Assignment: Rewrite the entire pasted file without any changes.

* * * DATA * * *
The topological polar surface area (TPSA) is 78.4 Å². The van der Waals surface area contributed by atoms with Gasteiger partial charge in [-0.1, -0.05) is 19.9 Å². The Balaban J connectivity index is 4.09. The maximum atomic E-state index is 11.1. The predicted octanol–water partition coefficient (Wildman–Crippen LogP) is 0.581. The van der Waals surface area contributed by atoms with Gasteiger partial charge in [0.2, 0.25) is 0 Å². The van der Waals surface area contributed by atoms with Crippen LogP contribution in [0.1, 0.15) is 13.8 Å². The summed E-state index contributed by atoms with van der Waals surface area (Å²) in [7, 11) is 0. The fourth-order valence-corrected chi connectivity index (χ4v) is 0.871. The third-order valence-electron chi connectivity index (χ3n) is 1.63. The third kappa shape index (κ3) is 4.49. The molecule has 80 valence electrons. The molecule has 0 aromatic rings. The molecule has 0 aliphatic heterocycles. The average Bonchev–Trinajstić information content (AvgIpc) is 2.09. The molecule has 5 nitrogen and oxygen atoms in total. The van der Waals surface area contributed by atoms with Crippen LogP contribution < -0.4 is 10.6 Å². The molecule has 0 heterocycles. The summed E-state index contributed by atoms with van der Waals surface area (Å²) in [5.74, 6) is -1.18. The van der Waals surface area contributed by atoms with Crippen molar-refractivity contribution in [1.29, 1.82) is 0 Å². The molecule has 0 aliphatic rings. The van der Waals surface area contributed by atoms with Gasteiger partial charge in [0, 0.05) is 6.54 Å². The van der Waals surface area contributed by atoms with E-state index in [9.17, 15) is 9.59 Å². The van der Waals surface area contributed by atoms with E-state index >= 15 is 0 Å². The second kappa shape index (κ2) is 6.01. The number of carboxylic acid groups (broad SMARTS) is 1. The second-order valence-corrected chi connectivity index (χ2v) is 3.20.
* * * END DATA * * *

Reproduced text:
The topological polar surface area (TPSA) is 78.4 Å². The van der Waals surface area contributed by atoms with Gasteiger partial charge in [-0.1, -0.05) is 19.9 Å². The Balaban J connectivity index is 4.09. The maximum atomic E-state index is 11.1. The predicted octanol–water partition coefficient (Wildman–Crippen LogP) is 0.581. The van der Waals surface area contributed by atoms with Gasteiger partial charge in [0.2, 0.25) is 0 Å². The van der Waals surface area contributed by atoms with Crippen LogP contribution in [0.1, 0.15) is 13.8 Å². The summed E-state index contributed by atoms with van der Waals surface area (Å²) in [7, 11) is 0. The fourth-order valence-corrected chi connectivity index (χ4v) is 0.871. The third-order valence-electron chi connectivity index (χ3n) is 1.63. The third kappa shape index (κ3) is 4.49. The molecule has 80 valence electrons. The molecule has 0 aromatic rings. The molecule has 0 aliphatic heterocycles. The average Bonchev–Trinajstić information content (AvgIpc) is 2.09. The molecule has 5 nitrogen and oxygen atoms in total. The van der Waals surface area contributed by atoms with Crippen LogP contribution < -0.4 is 10.6 Å². The molecule has 0 heterocycles. The summed E-state index contributed by atoms with van der Waals surface area (Å²) in [5.74, 6) is -1.18. The van der Waals surface area contributed by atoms with Crippen molar-refractivity contribution in [1.29, 1.82) is 0 Å². The molecule has 0 aliphatic rings. The van der Waals surface area contributed by atoms with Gasteiger partial charge in [0, 0.05) is 6.54 Å². The van der Waals surface area contributed by atoms with E-state index in [9.17, 15) is 9.59 Å². The van der Waals surface area contributed by atoms with E-state index >= 15 is 0 Å². The second kappa shape index (κ2) is 6.01. The number of carboxylic acid groups (broad SMARTS) is 1. The second-order valence-corrected chi connectivity index (χ2v) is 3.20.